It's heartbreaking when they don't understand, and most of them don't. Their eyes go wide in fear and confusion, pleading me to answer their questions. Where am I? What happened? What about my family? My friends? They stare at me in disbelief, and it's defeat that makes them look back over their shoulders, even as they step forward.
It's easier when they already know they're dead. They know who I am, recognize me from a story they were told when they were young, or from a half-remembered dream, or from the vague memory of having taken this journey together so many times before. I can see it in their faces. And rather than defeat propelling them to stand beside me, to take those first steps ...view middle of the document...
“Ha! That was me when I was six!”
There’s a cacophony of voices calling out from the ether, vying for our attention. A handsome woman in a blue polka dotted dress, tall with long, thick dark hair, has her arm raised, her hand waving urgently, joy rapturous on her face.
“That’s my mother. She was my biggest fan. We didn't have a lot growing up, so seeing me graduate high school, going off to college, and getting a better life than she could give me, was her greatest wish. She couldn't afford to buy herself a new dress the day of graduation because she'd spent her entire paycheck on my cap and gown.”
A young man with a buzz cut, wearing a white t-shirt and blue jeans squats next to the front steps of an old brownstone. He seems to stare at us, a lit cigarette smoking between his lips.
“Carl Branson. We met my first year at NYU. He was such a smooth talker, had a way with the ladies, and was my best friend. I would have been lost in that big city without him. We had been friends for all of a week before he introduced me to his sister, Marilyn...”
His steps seem to hesitate then, the figure of a petite brunette in a yellow dress materializing just ahead to our right. The light is dazzling, close. Not much further.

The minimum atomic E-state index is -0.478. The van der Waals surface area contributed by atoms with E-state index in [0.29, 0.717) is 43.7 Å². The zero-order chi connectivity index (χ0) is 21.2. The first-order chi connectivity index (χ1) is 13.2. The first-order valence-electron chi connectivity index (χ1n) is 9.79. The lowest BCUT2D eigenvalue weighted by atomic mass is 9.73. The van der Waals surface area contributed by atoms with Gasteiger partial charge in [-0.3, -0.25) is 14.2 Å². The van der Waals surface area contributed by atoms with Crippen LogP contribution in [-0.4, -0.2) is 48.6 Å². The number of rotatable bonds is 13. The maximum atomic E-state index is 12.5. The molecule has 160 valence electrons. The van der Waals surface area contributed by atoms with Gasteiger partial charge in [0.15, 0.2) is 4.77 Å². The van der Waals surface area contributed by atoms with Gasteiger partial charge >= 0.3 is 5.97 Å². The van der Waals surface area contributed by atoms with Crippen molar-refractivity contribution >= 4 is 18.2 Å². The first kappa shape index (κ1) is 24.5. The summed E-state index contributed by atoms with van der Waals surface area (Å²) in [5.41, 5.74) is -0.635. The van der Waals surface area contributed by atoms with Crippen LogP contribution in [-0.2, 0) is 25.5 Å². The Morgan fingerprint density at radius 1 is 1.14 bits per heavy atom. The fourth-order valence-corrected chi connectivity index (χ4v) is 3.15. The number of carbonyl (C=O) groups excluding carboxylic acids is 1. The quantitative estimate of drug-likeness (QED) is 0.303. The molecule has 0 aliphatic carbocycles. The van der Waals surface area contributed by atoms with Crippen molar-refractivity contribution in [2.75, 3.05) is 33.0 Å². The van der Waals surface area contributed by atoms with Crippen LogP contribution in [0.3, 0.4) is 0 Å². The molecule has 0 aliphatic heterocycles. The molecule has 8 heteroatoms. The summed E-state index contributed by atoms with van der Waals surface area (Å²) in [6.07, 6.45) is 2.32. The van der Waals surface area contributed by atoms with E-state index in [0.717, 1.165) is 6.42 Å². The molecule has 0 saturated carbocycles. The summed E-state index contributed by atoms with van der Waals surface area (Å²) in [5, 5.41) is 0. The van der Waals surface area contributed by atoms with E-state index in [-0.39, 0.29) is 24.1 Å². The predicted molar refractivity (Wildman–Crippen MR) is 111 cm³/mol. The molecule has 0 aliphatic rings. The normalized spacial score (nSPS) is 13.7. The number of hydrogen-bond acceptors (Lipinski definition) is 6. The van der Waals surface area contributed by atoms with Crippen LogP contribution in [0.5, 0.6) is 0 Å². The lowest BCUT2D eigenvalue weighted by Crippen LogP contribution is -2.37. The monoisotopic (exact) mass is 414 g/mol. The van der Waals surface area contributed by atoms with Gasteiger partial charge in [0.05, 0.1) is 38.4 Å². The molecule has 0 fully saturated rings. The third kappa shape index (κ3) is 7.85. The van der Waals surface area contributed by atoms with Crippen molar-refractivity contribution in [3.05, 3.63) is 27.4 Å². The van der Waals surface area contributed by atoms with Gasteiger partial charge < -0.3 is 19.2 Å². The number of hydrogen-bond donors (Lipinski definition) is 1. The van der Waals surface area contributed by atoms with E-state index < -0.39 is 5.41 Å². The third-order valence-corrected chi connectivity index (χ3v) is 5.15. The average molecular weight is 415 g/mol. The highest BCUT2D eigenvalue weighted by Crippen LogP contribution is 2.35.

“I know this is going to sound cheesy, but it was love at first sight. I wasn't ready for it, which is the best kind of blessing, the ones you're not expecting. After the surprise subsides, that's when you can truly appreciate being alive.”
He chuckles to himself, as the image of a young man in a blue suit appears next to the girl in the yellow dress. There’s a modest bouquet of daises in his hand, hidden behind his back, but before he can present the flowers to the girl, she leans forward and kisses him sweetly on the cheek. The closer we get to our destination, the less substantial Charles becomes beside me. But even as he fades, I can see the blush from that first kiss flush his face.
“I loved her. She was my entire world from that moment on. Our life together wasn't perfect, but I wish it hadn't been so brief. She'll be alright, won't she? I hope that wherever she is, she knows she's my fondest memory.”
They always save the best for last, that one memory they hold onto the longest. It says a lot about who they are, when I see what they cherished most. Standing at the brink, Charles turns to face me. I don't know what he sees when he looks at me, but my burden is less seeing he isn't afraid.
“Like a blank canvas, right?”
He doesn't wait for an answer, perhaps knowing I don't have one to give him. Or he's already answered it for himself. And he walks valiantly forward into the light.
Jeremy Collins had reached that age that people seem to forget how young they really are. He stares blankly into the abyss, his back turned to the light, refusing to acknowledge my presence.
“Where am I? What’s happening?”
He whispers the questions to himself, his despair so heavy he can barely lift his voice. Held up, his hands...